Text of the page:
All experts have concluded that in any chess game, White has the advantage due to the first move. While we’re not going to discuss that, we’re going to see whether or not playing white will give you a better chance of winning.

At the higher levels of this game, where you’re up against grandmasters, white is an overwhelming advantage. Achieving a draw in a game when playing black is actually considered a win and winning a game is a big surprise. But what about people who are not at that level yet? Does the same advantage exist? Well, it all depends on the style of game you play. Some people may feel more comfortable playing black.

For the person who enjoys being on the attack and keeping their opponent on their toes, white is the obvious choice. With the powerful queens pawn openings available to him, he can launch an attack that will continually keep Black on his toes. And that’s actually the main advantage of playing white, not so much that you have the first move, but that you have the option of choosing which first move to play. You can dictate the way the game will play out and control it to your liking.

For example, let’s say you know your opponent likes to play the Sicilian Defense in his P-K4 opening. Knowing this, you can start with P-Q4 and prevent him from playing your favorite defensive opening. This will force you to choose your second favorite response or even your third favorite response to your opening move. This is literally putting Black on the defensive.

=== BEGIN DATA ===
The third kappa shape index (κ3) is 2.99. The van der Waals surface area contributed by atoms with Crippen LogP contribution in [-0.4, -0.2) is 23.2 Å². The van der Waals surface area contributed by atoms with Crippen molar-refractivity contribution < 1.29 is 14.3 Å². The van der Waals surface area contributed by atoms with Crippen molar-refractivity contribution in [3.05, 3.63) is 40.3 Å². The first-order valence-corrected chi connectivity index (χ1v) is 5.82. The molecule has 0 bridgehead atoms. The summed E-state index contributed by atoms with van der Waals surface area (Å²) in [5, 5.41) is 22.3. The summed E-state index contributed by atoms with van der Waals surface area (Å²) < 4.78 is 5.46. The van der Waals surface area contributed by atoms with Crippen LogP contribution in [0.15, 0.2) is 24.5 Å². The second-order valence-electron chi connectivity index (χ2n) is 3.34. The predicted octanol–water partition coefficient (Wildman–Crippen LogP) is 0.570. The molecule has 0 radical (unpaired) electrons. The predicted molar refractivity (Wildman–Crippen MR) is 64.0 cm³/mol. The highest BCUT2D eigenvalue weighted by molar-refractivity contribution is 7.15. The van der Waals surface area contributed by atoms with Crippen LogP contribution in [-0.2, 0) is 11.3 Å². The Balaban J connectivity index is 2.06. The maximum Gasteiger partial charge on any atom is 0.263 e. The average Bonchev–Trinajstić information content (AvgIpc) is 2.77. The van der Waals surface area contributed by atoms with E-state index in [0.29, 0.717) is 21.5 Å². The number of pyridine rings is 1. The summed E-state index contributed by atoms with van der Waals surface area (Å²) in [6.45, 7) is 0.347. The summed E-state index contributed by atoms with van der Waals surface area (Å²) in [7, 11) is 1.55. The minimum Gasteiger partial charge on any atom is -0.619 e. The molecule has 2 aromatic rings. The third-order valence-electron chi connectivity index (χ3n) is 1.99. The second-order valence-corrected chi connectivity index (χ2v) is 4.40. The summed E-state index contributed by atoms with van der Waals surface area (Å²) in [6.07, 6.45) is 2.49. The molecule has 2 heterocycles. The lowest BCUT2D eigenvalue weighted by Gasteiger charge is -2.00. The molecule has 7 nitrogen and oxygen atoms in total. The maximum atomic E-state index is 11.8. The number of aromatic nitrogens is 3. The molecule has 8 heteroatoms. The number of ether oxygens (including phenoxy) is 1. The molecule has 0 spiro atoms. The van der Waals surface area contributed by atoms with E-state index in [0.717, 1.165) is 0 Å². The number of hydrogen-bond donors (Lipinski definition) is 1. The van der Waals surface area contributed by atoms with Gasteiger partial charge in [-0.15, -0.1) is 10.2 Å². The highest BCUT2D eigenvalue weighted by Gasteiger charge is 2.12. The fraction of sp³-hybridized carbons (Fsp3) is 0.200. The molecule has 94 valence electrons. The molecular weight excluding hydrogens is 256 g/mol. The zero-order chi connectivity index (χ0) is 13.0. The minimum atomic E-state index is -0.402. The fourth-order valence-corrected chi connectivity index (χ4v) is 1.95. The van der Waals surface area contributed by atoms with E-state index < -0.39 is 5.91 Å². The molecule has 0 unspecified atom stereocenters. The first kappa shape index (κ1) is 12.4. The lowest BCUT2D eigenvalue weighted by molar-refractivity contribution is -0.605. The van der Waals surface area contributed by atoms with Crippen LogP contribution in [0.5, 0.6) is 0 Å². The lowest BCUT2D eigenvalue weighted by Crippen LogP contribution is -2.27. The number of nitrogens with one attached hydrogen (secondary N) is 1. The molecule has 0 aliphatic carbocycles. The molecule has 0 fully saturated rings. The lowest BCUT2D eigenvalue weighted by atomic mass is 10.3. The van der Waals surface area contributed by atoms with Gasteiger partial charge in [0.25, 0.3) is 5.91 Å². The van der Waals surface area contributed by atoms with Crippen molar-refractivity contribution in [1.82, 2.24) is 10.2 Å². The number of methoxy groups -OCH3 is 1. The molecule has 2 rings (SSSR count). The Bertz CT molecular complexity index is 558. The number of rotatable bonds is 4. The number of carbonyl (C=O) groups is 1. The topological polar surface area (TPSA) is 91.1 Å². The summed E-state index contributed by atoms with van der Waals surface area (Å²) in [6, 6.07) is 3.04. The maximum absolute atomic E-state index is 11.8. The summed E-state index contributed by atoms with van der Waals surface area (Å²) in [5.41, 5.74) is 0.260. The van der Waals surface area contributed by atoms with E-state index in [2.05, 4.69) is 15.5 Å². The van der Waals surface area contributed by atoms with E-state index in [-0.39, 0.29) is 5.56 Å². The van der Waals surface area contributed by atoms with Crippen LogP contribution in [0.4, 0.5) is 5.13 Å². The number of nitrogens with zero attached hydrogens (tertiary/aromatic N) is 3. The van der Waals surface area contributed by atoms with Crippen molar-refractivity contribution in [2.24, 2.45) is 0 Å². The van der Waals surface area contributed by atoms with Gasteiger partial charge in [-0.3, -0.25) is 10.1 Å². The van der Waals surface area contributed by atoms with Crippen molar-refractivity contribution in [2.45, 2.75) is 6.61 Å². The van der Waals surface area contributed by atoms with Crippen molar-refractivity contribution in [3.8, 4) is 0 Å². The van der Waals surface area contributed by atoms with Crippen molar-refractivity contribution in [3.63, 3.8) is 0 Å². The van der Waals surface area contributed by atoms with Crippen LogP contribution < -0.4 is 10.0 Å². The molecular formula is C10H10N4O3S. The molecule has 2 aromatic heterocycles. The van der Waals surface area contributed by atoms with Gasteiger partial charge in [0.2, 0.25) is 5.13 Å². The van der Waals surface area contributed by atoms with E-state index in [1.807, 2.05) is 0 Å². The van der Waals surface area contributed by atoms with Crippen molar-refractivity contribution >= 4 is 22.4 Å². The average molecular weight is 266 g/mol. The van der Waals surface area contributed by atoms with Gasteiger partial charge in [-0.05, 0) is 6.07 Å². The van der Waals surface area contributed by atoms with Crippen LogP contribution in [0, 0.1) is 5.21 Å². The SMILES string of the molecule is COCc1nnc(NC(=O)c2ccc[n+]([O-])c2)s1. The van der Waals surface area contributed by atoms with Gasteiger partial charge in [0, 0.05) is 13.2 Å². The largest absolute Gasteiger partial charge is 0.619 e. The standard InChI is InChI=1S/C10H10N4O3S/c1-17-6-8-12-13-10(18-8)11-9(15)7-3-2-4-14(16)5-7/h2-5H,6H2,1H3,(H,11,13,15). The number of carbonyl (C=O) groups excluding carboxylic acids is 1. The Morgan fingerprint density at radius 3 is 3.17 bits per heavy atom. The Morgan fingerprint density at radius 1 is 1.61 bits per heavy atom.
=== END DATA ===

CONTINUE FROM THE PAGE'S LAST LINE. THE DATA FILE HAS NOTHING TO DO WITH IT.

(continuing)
However, the players playing black can also, in a sense, dictate the style of play. If White starts with P-K4, there are a number of answers that Black has to his liking. If you have studied the games of the person playing White, or played against him many times before, you will have a good idea of ​​where he likes to take his game.

For example. Let’s say White enjoys starting with P-K4 in the hope that Black will play his Sicilian response P-QB4. Black can surprise White, knowing that he actually enjoys playing against the Sicilian defense and responds with P-K4 instead. Now White has to rethink his game plan on the spot and cannot afford to take a long time to do this, as most games are played on a clock that gives each player so many minutes to do 40 moves.

Obviously, the above is all very simplified. Chess is much more complex than just the first few moves of a game. But the truth is, it’s those first few moves that dictate how the rest of the game will play out. Yes, there are some openings that can actually have the same end result. But most openings will take you to completely different middle games depending on which one is played.

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